Here's How Boston Wants to Reinvent Its Downtown Post-COVID

Expanding housing, boosting art, cultural and retail spaces, growing tourism and enhancing small business opportunities are all on the city's list of goals for the neighborhood

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Downtown Boston is still struggling in the wake of the coronavirus pandemic with less than half of the foot traffic, empty store fronts and vacant office space. Boston is now moving to revitalize the 34 blocks that make up the city's core neighborhood, including Downtown Crossing, as well as the Theater and Financial districts.

Mayor Michelle Wu released a new report Thursday that outlines the present challenges and future ambitions for the city's storied Downtown neighborhood.



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"We really need to mix things up downtown," Wu said. "It needs to be a thriving residential neighborhood, spaces for arts and more businesses."

In conjunction with the report is the relaunch of "PLAN: Downtown" which is being described as a "comprehensive City planning process for the neighborhood to help further develop and implement the vision in the report." It was initially launched in 2018, but paused in 2020 because of the pandemic. The newly-relaunched plan will focus on bringing more housing to Downtown and supporting open space and small businesses.

The report was put together by several city departments, including the Mayor’s Office, the Office of Economic Opportunity and Inclusion and the Boston Planning and Development Agency (BPDA), as well as Boston Consulting Group, which is an outside firm.

Downtown Boston was known for being the busiest neighborhood in the city prior to the pandemic, but remote work has changed that, according to the report, which says that foot traffic remains at least 40% below where it was before COVID hit. Foot traffic on weekends, though, was found to have been recovering faster. The city wants to steer Downtown toward a future that's less reliant on office workers.

That means expanding housing, boosting art, cultural and retail spaces, growing tourism, enhancing small business opportunities and more.

One idea for bringing people back calls for converting commercial office space to housing. Not everyone‘s convinced, but the mayor thinks it could work, especially with smaller buildings.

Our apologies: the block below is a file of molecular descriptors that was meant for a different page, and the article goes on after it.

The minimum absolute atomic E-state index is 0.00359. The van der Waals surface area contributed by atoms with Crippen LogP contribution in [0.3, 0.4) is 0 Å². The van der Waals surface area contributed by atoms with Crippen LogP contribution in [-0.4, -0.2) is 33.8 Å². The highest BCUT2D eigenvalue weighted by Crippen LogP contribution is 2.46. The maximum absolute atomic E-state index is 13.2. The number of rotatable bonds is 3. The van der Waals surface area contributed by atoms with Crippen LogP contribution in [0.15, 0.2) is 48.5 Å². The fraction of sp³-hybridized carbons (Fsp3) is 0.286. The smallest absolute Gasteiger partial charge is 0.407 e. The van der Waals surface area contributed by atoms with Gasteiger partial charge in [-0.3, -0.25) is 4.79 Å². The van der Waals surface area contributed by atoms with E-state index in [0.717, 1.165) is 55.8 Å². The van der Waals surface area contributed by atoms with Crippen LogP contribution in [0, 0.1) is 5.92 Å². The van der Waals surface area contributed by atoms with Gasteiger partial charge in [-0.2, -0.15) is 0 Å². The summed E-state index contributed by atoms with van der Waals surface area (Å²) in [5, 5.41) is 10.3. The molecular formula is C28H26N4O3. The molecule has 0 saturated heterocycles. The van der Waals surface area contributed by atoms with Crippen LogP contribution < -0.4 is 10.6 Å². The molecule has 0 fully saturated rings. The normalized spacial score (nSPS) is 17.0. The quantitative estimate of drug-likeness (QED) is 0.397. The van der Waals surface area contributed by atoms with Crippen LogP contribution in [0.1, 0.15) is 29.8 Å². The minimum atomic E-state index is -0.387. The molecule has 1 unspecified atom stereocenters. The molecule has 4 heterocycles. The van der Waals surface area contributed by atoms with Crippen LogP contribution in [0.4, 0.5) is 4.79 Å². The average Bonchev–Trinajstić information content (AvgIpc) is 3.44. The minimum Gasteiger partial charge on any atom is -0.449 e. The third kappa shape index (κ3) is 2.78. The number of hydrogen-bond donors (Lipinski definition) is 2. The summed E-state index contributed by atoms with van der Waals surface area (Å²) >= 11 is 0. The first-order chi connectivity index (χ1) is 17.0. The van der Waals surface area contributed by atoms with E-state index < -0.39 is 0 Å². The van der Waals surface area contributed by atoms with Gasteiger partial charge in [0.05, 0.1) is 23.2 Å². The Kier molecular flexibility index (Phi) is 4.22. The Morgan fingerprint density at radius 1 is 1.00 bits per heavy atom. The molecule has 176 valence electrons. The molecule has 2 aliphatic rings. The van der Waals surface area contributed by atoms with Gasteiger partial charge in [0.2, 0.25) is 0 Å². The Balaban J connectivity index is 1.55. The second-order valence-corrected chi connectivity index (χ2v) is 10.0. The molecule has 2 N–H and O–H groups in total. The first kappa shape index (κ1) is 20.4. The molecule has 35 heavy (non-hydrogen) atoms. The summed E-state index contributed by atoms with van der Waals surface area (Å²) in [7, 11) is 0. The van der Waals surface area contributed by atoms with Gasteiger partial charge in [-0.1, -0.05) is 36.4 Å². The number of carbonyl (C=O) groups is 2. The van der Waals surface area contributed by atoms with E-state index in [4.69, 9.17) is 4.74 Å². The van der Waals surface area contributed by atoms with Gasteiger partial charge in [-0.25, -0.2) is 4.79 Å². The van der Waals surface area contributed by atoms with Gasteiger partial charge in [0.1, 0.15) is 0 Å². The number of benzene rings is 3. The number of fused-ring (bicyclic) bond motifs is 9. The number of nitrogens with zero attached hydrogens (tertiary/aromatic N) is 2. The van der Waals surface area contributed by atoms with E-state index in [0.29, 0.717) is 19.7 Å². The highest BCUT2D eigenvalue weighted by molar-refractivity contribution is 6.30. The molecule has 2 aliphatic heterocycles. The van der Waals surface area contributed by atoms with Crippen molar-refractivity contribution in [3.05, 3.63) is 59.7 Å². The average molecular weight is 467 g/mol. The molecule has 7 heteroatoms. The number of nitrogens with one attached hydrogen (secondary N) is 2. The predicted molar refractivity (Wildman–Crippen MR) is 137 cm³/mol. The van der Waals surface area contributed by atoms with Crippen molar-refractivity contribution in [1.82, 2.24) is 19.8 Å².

"We’ve had some really great conversations to start with," Wu said. "The first ones to go might not be the most kind of expensive, tallest office buildings.”

Jim Rooney of the Greater Boston Chamber of Commerce sees this as a 10-year blueprint for downtown. Others say it could be longer than that. Either way, they all agree it’s a start.

Here's a list from the city of six key focus areas that leaders say will help to revitalize the Downtown Boston of the future.

  • Ensuring the continued vibrancy of office space downtown
  • Expanding housing downtown
  • Growing the daily use of downtown by bolstering cultural, art, retail, services, and hospitality ecosystems
  • Supporting connectivity and mobility downtown via multi-modal transportation infrastructure and protected infrastructure for pedestrians and cyclists​
  • Enhancing economic opportunity downtown by supporting women, BIPOC, and other underserved populations, and by strengthening the small business and creative community
  • Growing Boston's footprint as a global tourism hub​

“We envision Downtown Boston as a space where people from all backgrounds come together,” Mayor Michelle Wu wrote in a news release. “Together with the restart of PLAN: Downtown, this report presents a roadmap for a truly inclusive, round-the-clock neighborhood filled with new homes, diverse businesses, world-class public spaces, vibrant nightlife, and a thriving arts and culture scene.”

PLAN: Downtown is set for an official relaunch with a kick-off event in Downtown Crossing on Nov. 9.

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